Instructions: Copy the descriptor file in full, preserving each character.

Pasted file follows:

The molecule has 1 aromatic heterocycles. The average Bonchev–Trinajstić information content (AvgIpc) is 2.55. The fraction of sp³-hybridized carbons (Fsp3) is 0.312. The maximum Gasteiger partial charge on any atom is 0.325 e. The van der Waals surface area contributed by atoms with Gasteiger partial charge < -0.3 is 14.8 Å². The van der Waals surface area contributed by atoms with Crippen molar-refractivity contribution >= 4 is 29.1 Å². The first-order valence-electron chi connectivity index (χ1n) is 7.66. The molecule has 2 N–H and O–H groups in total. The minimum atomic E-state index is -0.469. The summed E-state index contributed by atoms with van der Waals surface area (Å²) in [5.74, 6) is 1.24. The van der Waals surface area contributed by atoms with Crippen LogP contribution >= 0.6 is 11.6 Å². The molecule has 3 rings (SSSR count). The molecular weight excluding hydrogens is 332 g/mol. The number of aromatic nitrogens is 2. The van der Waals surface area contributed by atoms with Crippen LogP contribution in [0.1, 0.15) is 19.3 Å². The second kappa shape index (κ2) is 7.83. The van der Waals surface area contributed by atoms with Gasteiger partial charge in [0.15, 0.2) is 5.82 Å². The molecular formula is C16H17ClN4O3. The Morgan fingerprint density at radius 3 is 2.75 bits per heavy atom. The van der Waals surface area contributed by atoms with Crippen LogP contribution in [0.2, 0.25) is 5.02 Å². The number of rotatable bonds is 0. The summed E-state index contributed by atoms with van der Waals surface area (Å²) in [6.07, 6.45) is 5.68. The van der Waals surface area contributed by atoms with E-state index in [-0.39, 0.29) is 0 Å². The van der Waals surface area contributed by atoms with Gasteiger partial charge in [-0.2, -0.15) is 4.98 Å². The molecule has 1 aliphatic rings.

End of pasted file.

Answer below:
The molecule has 1 aromatic heterocycles. The average Bonchev–Trinajstić information content (AvgIpc) is 2.55. The fraction of sp³-hybridized carbons (Fsp3) is 0.312. The maximum Gasteiger partial charge on any atom is 0.325 e. The van der Waals surface area contributed by atoms with Gasteiger partial charge < -0.3 is 14.8 Å². The van der Waals surface area contributed by atoms with Crippen molar-refractivity contribution >= 4 is 29.1 Å². The first-order valence-electron chi connectivity index (χ1n) is 7.66. The molecule has 2 N–H and O–H groups in total. The minimum atomic E-state index is -0.469. The summed E-state index contributed by atoms with van der Waals surface area (Å²) in [5.74, 6) is 1.24. The van der Waals surface area contributed by atoms with Crippen LogP contribution >= 0.6 is 11.6 Å². The molecule has 3 rings (SSSR count). The molecular weight excluding hydrogens is 332 g/mol. The number of aromatic nitrogens is 2. The van der Waals surface area contributed by atoms with Crippen LogP contribution in [0.1, 0.15) is 19.3 Å². The second kappa shape index (κ2) is 7.83. The van der Waals surface area contributed by atoms with Gasteiger partial charge in [0.15, 0.2) is 5.82 Å². The molecular formula is C16H17ClN4O3. The Morgan fingerprint density at radius 3 is 2.75 bits per heavy atom. The van der Waals surface area contributed by atoms with Crippen LogP contribution in [0.2, 0.25) is 5.02 Å². The number of rotatable bonds is 0. The summed E-state index contributed by atoms with van der Waals surface area (Å²) in [6.07, 6.45) is 5.68. The van der Waals surface area contributed by atoms with E-state index in [-0.39, 0.29) is 0 Å². The van der Waals surface area contributed by atoms with Gasteiger partial charge in [-0.2, -0.15) is 4.98 Å². The molecule has 1 aliphatic rings.